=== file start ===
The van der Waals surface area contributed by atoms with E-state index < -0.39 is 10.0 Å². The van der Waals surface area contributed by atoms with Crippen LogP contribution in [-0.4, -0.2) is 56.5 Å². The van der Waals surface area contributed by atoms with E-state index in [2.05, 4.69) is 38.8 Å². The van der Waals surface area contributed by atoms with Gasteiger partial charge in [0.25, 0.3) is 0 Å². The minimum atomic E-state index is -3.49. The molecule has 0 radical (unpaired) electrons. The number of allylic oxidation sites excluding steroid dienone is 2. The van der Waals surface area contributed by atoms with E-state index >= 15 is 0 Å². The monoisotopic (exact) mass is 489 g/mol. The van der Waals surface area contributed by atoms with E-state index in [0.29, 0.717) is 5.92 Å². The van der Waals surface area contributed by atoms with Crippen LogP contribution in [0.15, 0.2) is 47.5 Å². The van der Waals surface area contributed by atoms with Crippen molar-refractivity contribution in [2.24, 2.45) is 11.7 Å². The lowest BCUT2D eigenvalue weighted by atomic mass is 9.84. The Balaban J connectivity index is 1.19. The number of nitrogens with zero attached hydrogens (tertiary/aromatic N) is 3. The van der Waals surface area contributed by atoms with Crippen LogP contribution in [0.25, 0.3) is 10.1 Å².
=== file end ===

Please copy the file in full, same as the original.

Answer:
The van der Waals surface area contributed by atoms with E-state index < -0.39 is 10.0 Å². The van der Waals surface area contributed by atoms with Crippen LogP contribution in [-0.4, -0.2) is 56.5 Å². The van der Waals surface area contributed by atoms with E-state index in [2.05, 4.69) is 38.8 Å². The van der Waals surface area contributed by atoms with Gasteiger partial charge in [0.25, 0.3) is 0 Å². The minimum atomic E-state index is -3.49. The molecule has 0 radical (unpaired) electrons. The number of allylic oxidation sites excluding steroid dienone is 2. The van der Waals surface area contributed by atoms with E-state index >= 15 is 0 Å². The monoisotopic (exact) mass is 489 g/mol. The van der Waals surface area contributed by atoms with E-state index in [0.29, 0.717) is 5.92 Å². The van der Waals surface area contributed by atoms with Crippen LogP contribution in [0.15, 0.2) is 47.5 Å². The van der Waals surface area contributed by atoms with Crippen molar-refractivity contribution in [2.24, 2.45) is 11.7 Å². The lowest BCUT2D eigenvalue weighted by atomic mass is 9.84. The Balaban J connectivity index is 1.19. The number of nitrogens with zero attached hydrogens (tertiary/aromatic N) is 3. The van der Waals surface area contributed by atoms with Crippen LogP contribution in [0.25, 0.3) is 10.1 Å².